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Written on: Monday October 1st, 2007

A journal entry from: Kevin and Julie's RTW

Location: Cuenca, Azuay, Ecuador

Author: Kevin and Julie

Word of the day: Listo = ready

Today we ventured out into the colonial city of Cuenca with the intension of visiting parks, museums and churches. I?m not sure if you know this already but Latin American countries are big believers of the Christian faith, and fanatics of the Mother Mary. When the missionaries arrived to the New World, they mixed the tenents of Christianity with the local beliefs in nature. The people came to see Mary as mother earth and the creator of Jesus. That said, they have some very impressive churches that are worth visiting. We visited two in Cuenca.

We walked east down Tarqui street toward the downtown area passing bakeries, clothing stores, pharmacies, and restaurants. I had been thinking how I missed an opportunity to get my hair cut in Peurto Lopez and out of coincidence we stumbled upon a barber shop. Feeling a bit nervous to go in, I figured now is a good time to get it done. Sitting down in the chair I asked for a ?corte de pelo? (haircut) and the gentleman asked how I would like it cut. ?Corto por favour? I answered and fortunately he had pictures of men?s styles that I could point at. Julie said I looked nervous, but the barber was great, he first changed the blade on his razor and then proceeded to cut with the utmost attention. The whole process was complete in about a half hour, and the bill was $1.50. I and my guapo haircut were now ready to take on the city!

A store next door to the barber shop had two men hand making the famous Montecristi hat also known as the ?Sombrero de Paja Toquilla? (straw hat). Some mistakenly call it the Panama hat, but they are quickly corrected. Sure they were exported to Panama, but they were made here! In fact, in the old days before highways and fast transportation, the locals would walk the Panama Hat trail (part of the Inca trail) to the coast (10 hour bus ride), to gather the palms needed to make the hats. Once a hat was done, they would walk back on the same trail to the coast to have them shipped to Panama and the world. The making of the hats is a long process and to this day the best ones are still made by hand by a master craftsman here in Cuenca. The hat that I tried on was $75 but hats can range from $60 to $600, yes that is a lot of money for a hat, but aren?t they special.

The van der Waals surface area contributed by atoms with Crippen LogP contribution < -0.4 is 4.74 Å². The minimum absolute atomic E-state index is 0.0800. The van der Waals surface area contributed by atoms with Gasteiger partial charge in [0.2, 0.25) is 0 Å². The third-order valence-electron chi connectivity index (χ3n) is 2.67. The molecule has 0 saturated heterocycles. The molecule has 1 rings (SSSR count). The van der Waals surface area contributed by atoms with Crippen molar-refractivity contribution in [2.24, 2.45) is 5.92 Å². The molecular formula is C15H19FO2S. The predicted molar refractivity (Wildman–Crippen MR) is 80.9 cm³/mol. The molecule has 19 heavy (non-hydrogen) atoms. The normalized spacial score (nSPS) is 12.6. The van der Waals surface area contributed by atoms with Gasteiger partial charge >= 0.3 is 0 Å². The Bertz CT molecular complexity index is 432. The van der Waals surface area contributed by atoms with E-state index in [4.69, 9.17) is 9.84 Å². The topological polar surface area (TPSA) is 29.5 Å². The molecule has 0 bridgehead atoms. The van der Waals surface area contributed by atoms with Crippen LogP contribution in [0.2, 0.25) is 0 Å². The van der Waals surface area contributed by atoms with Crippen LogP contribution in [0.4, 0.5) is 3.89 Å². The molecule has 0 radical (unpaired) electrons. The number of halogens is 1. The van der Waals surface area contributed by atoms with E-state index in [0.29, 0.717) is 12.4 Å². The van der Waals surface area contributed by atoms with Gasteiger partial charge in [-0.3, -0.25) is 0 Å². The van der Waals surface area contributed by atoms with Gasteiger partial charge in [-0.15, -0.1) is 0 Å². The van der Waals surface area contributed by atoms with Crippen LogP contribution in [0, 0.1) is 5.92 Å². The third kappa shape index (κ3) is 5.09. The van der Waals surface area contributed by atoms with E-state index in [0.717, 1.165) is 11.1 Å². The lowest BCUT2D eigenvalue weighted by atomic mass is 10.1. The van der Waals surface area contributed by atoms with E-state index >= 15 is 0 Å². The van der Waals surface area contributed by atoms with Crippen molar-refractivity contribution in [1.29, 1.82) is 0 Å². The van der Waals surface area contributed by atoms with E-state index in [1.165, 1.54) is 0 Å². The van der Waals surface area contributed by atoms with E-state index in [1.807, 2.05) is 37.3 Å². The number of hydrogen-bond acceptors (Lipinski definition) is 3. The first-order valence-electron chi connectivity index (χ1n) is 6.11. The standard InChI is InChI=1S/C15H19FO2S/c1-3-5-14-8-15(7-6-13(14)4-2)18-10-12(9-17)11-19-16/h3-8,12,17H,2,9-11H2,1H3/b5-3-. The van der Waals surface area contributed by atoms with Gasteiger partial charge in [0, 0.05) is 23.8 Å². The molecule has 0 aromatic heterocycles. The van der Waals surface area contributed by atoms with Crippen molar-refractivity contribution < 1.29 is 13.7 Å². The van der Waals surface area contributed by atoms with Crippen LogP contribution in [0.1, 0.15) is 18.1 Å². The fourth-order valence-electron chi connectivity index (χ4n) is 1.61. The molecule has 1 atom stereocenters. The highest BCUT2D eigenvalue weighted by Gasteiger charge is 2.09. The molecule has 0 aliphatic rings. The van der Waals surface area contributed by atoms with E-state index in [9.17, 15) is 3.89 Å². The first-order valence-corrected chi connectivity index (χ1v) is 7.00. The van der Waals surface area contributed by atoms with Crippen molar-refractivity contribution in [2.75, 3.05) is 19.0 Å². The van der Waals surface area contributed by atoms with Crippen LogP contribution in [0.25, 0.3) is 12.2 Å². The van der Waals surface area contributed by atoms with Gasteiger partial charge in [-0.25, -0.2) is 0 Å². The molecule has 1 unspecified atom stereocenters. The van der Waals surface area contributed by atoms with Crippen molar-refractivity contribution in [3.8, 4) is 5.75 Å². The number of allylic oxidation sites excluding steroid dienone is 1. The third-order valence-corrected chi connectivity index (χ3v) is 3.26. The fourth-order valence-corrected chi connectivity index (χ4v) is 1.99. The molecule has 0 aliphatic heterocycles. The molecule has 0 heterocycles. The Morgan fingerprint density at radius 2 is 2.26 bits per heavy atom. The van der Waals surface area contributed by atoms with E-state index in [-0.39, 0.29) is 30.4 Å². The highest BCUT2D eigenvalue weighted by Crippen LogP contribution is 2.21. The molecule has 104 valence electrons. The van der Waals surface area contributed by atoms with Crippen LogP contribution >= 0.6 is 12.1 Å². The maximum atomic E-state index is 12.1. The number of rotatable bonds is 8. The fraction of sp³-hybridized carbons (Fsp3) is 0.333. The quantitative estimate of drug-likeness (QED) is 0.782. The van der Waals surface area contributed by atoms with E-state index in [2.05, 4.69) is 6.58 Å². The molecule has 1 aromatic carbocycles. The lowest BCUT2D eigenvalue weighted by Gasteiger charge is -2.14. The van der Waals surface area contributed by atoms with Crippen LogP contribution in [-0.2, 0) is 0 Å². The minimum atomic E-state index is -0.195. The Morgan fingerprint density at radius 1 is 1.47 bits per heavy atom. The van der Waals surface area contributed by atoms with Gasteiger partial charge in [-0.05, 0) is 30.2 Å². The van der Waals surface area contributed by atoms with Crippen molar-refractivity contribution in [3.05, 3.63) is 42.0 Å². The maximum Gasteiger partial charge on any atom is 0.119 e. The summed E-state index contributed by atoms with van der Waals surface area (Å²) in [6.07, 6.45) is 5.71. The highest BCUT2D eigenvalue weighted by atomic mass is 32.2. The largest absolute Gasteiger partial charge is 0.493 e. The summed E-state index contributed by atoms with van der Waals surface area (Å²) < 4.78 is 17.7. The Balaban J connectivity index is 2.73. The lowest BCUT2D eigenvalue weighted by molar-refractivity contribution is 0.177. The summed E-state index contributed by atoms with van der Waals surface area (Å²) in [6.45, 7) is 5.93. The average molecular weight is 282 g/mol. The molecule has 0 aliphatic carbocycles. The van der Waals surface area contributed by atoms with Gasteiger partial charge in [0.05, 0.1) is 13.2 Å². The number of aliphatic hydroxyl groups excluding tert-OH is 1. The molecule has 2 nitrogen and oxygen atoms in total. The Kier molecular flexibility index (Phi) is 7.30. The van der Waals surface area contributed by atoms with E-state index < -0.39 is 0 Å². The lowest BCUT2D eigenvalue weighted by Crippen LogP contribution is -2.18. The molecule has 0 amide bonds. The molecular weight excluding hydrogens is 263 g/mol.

At this time Julie and I are kind of lost and just wandering the streets, looking at everything that is appealing to us. We see this café and remember one of our friends who is now obsessed with taking photos of interesting cafes. The door is locked and we peer through the window to see if anyone is there. Soon the owner comes to unlock the door and let us in. There are already people here, some of them are students in prim school uniforms, but I wonder why the door was locked. To my surprise we enter a Goth art café with sculptures and paintings. We are told that all the heavy metal bands play here when they visit Cuenca. We are both taken by how much there is too look at. We later found out that all the artwork is done by the owner. Have a look at some of the pictures below to get an idea.